In the case of significantly more victims disclosing CSA and seeking support, most countries currently have a health care system that would be under-resourced or unable to provide sufficiently skilled and reliable care. Therefore, there is a need to expand therapeutic measures for victims of sexual traumatisation.
Sexual victimisation in childhood is associated with increased susceptibility to stress and a greater likelihood of developing mental or psychosomatic illnesses, as well as an increase in the risk of cardiovascular and metabolic diseases. We work to reduce the barriers for victims and survivors to access specialised services. When childhood sexual trauma has occurred, all victims and survivors should have access to low-barrier, low-cost, accessible and anonymous specialised services that mitigate the consequences of CSA.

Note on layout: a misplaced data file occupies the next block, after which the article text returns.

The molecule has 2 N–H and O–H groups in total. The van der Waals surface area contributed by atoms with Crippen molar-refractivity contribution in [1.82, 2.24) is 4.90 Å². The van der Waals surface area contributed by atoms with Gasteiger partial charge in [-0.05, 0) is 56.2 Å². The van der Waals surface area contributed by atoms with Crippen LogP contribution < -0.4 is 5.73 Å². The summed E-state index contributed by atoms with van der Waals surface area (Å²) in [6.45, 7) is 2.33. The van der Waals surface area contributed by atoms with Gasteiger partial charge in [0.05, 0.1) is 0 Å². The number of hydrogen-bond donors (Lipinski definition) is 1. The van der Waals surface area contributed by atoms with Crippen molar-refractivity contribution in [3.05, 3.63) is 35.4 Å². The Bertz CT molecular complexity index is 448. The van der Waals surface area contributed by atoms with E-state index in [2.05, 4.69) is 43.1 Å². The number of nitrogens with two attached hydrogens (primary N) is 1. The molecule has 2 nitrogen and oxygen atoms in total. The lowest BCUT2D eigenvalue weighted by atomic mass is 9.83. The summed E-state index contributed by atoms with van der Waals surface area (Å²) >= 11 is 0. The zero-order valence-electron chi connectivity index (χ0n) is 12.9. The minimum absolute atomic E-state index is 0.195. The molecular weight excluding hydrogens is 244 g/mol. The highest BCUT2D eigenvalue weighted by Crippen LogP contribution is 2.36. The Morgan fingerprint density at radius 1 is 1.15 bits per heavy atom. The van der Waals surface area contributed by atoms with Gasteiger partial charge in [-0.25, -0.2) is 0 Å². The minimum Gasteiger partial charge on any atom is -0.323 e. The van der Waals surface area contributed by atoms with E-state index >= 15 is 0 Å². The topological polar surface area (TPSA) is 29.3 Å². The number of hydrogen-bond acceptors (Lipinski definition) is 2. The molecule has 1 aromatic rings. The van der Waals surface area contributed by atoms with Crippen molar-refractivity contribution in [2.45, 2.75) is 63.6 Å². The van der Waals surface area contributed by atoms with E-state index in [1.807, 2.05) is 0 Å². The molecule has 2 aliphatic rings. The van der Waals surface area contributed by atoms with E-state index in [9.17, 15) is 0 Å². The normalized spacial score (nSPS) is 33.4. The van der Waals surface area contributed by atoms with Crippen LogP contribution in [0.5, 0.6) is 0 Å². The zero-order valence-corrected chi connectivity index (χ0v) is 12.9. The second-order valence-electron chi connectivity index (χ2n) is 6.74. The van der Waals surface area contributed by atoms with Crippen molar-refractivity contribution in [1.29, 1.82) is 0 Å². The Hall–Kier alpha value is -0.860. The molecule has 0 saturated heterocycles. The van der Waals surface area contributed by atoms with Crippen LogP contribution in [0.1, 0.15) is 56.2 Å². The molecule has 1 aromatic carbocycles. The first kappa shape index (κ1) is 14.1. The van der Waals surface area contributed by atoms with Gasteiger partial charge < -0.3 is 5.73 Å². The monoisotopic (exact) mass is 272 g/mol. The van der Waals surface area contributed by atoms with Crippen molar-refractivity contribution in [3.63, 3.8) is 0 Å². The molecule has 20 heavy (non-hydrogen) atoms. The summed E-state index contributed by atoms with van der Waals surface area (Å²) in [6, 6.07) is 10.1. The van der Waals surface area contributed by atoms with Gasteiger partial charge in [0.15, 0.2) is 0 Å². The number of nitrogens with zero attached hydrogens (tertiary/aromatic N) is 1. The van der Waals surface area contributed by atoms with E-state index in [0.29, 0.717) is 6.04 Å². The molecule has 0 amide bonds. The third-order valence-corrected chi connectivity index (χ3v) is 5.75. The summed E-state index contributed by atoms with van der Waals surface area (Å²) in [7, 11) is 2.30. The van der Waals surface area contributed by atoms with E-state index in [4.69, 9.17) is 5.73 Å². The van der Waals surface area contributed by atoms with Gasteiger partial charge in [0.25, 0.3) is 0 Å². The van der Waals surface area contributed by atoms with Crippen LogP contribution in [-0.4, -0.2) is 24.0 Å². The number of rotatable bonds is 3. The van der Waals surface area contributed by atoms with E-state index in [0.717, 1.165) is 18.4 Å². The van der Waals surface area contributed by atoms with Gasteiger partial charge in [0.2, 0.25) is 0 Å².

Our mission is to see comprehensive programs to prevent childhood sexual trauma benefit communities around the world, increasing the chances of future generations. Comprehensive programs means initiatives that address our three Pillars of Prevention; causer-related prevention, high-risk environments and mitigation of consequences.
To achieve this, we will:
CONNECT those with the capacity to implement programs with each other, as well as decision, opinion and policy makers.
EMPOWER professionals to act against child sexual trauma through education, training and access to knowledge about preventive approaches.
HIGHLIGHT and endorse promising initiatives that prevent the occurrence of, and mitigate the consequences of, sexual trauma in children.
MOBILISE communities and media to destigmatise sexual trauma and encourage help seeking of both potential perpetrators and victim-survivors.